It struck me over the weekend as I was sitting on a rigid and stained plastic chair, with lunch properly passed and the afternoon lull setting in with a roar, which is to say it struck me on the head like a frisbee tossed from my blind spot.
I’ve been thinking a lot about the concept of motivation in recent weeks, about just how powerful it really is and how much more effective the human race would be if it came packaged with an on/off switch and a joystick to point it towards where you want it to go. But alas, motivation behaves more like a herd of wild horses – unsaddled, uncontrollable with the unbridled power to clear new paths or destroy strong existing structures.
Secular dogma would state that the lucky among us are the ones whom our motivation and ambition have decided to flirt with each other. Oh, to feel like you are barrelling towards your desires like the Falcon in lightspeed. The rest of us mortals have to contend instead with an existence where our ambition is more likened to an unloved and underappreciated wife who is trying mostly in vain to rouse her sluggish couch potato husband, motivation, on to his feet.
The intrinsic/extrinsic dichotomy is the popular discussion when it comes to motivation. As card-carrying citizens of the human race, we have always been sold the spiel that while we need both to an extent, intrinsic motivation is probably the more stable, mature and balanced brother of the two. In more recent times, as we move excitedly towards increasing individualism, we have all but damned extrinsic motivation to hell as the horned and tailed sibling who is looking to strike you when you are at your weakest.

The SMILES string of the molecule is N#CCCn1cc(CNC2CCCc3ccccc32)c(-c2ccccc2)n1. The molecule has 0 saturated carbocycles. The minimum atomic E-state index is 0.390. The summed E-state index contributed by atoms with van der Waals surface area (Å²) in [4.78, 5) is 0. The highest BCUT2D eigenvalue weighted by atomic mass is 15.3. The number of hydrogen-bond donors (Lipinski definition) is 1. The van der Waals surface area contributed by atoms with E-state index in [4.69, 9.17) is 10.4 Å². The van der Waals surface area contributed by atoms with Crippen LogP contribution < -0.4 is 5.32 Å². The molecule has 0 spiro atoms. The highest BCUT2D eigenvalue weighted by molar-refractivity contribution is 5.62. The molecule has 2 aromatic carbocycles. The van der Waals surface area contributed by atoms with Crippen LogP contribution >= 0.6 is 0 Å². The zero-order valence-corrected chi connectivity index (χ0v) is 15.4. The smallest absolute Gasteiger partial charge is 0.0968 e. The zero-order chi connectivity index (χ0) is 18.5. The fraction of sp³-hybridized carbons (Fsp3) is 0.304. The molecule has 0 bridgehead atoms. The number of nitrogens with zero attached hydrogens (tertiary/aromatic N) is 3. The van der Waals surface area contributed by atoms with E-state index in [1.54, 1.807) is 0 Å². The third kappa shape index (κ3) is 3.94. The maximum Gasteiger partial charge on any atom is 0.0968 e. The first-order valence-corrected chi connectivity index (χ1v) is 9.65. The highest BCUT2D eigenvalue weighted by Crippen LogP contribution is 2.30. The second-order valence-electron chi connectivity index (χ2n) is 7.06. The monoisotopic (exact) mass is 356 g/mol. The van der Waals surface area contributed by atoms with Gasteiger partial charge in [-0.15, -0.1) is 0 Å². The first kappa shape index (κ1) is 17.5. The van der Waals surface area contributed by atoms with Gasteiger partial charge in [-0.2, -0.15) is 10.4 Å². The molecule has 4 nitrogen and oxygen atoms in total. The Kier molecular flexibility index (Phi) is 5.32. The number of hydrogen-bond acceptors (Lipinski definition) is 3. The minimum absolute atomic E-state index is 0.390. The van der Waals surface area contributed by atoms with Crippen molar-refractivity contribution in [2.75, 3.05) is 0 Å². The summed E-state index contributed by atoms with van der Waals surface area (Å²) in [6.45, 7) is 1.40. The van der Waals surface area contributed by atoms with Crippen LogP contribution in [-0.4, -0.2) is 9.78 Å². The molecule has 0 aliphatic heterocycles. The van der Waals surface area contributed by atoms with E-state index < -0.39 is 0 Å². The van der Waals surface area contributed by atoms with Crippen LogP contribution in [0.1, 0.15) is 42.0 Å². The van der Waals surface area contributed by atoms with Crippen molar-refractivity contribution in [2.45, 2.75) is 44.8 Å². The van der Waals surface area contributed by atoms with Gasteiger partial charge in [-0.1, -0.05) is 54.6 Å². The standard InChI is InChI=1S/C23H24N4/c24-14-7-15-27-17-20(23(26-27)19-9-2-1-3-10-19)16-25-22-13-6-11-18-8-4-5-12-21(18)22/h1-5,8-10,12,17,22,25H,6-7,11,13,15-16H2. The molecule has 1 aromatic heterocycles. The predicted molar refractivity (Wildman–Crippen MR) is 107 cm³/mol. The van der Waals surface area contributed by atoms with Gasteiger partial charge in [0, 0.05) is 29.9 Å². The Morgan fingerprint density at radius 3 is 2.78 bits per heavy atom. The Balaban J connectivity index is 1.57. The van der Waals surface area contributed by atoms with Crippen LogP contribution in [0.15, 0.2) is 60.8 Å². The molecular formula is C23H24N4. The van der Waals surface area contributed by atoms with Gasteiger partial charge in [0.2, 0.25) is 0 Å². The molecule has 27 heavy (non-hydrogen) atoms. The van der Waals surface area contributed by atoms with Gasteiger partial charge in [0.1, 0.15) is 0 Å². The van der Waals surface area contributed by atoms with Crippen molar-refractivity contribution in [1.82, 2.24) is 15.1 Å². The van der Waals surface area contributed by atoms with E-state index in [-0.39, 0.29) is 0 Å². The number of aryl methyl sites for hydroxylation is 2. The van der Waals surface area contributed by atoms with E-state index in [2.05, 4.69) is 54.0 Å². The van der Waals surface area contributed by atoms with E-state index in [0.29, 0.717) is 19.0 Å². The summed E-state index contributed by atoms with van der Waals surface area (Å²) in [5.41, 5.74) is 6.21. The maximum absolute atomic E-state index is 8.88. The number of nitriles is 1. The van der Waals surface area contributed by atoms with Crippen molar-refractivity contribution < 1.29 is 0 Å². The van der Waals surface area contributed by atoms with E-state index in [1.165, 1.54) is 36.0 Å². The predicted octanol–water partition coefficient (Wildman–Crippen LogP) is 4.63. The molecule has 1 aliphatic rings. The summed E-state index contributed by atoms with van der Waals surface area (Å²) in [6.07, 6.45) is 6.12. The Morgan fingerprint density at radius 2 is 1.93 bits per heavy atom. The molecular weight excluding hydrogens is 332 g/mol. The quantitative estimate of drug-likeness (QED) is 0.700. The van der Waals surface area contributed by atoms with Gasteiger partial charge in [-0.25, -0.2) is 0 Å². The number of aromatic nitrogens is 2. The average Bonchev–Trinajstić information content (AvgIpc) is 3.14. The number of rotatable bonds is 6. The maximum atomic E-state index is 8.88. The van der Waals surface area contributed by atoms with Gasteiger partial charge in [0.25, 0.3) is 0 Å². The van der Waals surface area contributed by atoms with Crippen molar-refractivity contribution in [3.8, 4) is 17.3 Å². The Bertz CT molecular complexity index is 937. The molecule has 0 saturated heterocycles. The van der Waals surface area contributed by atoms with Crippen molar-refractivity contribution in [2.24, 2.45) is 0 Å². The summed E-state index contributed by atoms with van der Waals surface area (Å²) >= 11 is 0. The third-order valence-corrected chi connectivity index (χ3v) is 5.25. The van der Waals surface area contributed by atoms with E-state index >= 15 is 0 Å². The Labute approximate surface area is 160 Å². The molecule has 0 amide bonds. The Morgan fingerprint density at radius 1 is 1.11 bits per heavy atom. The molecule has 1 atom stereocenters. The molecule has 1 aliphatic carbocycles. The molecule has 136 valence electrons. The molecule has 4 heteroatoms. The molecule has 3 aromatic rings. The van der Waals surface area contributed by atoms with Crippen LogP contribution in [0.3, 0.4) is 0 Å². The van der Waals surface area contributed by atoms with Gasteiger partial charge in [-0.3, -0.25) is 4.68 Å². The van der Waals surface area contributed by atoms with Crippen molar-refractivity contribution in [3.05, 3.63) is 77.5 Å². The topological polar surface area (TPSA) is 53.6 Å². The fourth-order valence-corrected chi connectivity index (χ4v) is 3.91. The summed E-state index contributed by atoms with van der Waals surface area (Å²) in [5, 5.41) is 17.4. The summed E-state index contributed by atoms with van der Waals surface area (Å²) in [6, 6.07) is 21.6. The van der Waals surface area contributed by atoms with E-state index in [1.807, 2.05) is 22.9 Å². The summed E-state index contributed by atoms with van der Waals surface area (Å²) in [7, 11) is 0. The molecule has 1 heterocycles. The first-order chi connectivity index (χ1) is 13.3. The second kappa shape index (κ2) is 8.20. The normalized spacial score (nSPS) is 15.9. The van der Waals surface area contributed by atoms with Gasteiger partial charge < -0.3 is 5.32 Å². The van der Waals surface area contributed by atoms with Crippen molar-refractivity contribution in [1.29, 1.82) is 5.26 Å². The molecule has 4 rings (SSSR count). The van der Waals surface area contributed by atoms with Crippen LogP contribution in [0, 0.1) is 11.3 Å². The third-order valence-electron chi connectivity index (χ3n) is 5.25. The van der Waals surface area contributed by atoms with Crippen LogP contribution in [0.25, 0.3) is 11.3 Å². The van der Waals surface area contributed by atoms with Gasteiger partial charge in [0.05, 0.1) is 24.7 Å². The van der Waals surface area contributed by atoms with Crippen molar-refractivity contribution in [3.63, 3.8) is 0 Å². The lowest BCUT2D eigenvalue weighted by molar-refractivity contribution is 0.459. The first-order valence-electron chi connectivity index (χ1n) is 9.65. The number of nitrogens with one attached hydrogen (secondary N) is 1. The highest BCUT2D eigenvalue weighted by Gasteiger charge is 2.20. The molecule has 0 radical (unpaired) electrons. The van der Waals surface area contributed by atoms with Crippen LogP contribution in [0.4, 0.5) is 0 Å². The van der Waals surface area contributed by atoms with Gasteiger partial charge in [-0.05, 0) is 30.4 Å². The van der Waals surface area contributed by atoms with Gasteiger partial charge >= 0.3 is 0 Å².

But yet the basis of most religion is quite the opposite. The concept of an all-knowing, all powerful God has always represented an anti-thesis against our conclusions regarding the intrinsic/extrinsic dichotomy. If anything, religion encourages us to be more extrinsic with our motivation, by trusting God, because intrinsically we are flawed beings. It probably makes sense that people should make themselves the central protagonist of their philosophical short films, while religion would seek to put God as theirs.
But I realised over the weekend that logic dictates that our motivation to do something has to be anchored towards the most unshakable thing in our universe, because that’s the only way to ensure the sustainability of our efforts in reaching our goals. Man believes itself to be the most unshakable thing, therefore it suggests that motivation should come from within. Perhaps that’s why no matter what culture or ethnicity, there always seems to be a quest to find God. That immovable standard of morality that anchors our beliefs and motivates us towards goodness. Because deep, deep down inside we know that if we anchored it on ourselves, it would be led to ruins by the fickleness and weak-mindedness of men.